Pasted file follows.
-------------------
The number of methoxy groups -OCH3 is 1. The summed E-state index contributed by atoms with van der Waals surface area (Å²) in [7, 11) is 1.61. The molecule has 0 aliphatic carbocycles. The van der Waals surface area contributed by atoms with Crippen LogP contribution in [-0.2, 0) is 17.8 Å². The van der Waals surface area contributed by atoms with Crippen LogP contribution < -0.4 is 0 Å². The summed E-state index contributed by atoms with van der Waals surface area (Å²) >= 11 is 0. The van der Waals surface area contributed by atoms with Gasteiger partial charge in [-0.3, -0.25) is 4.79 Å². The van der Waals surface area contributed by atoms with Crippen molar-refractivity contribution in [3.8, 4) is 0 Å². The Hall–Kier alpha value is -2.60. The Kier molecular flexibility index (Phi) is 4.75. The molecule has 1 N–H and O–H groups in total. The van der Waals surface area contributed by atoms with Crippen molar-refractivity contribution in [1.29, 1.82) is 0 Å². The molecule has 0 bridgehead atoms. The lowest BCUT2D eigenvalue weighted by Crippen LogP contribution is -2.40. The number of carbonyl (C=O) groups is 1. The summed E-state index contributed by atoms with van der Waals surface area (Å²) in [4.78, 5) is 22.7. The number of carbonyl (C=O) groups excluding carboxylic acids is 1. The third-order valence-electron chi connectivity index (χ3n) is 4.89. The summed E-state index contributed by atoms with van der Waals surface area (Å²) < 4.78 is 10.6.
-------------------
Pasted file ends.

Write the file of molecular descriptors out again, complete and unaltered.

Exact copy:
The number of methoxy groups -OCH3 is 1. The summed E-state index contributed by atoms with van der Waals surface area (Å²) in [7, 11) is 1.61. The molecule has 0 aliphatic carbocycles. The van der Waals surface area contributed by atoms with Crippen LogP contribution in [-0.2, 0) is 17.8 Å². The van der Waals surface area contributed by atoms with Crippen LogP contribution < -0.4 is 0 Å². The summed E-state index contributed by atoms with van der Waals surface area (Å²) >= 11 is 0. The van der Waals surface area contributed by atoms with Gasteiger partial charge in [-0.3, -0.25) is 4.79 Å². The van der Waals surface area contributed by atoms with Crippen molar-refractivity contribution in [3.8, 4) is 0 Å². The Hall–Kier alpha value is -2.60. The Kier molecular flexibility index (Phi) is 4.75. The molecule has 1 N–H and O–H groups in total. The van der Waals surface area contributed by atoms with Crippen molar-refractivity contribution in [1.29, 1.82) is 0 Å². The molecule has 0 bridgehead atoms. The lowest BCUT2D eigenvalue weighted by Crippen LogP contribution is -2.40. The number of carbonyl (C=O) groups is 1. The summed E-state index contributed by atoms with van der Waals surface area (Å²) in [4.78, 5) is 22.7. The number of carbonyl (C=O) groups excluding carboxylic acids is 1. The third-order valence-electron chi connectivity index (χ3n) is 4.89. The summed E-state index contributed by atoms with van der Waals surface area (Å²) < 4.78 is 10.6.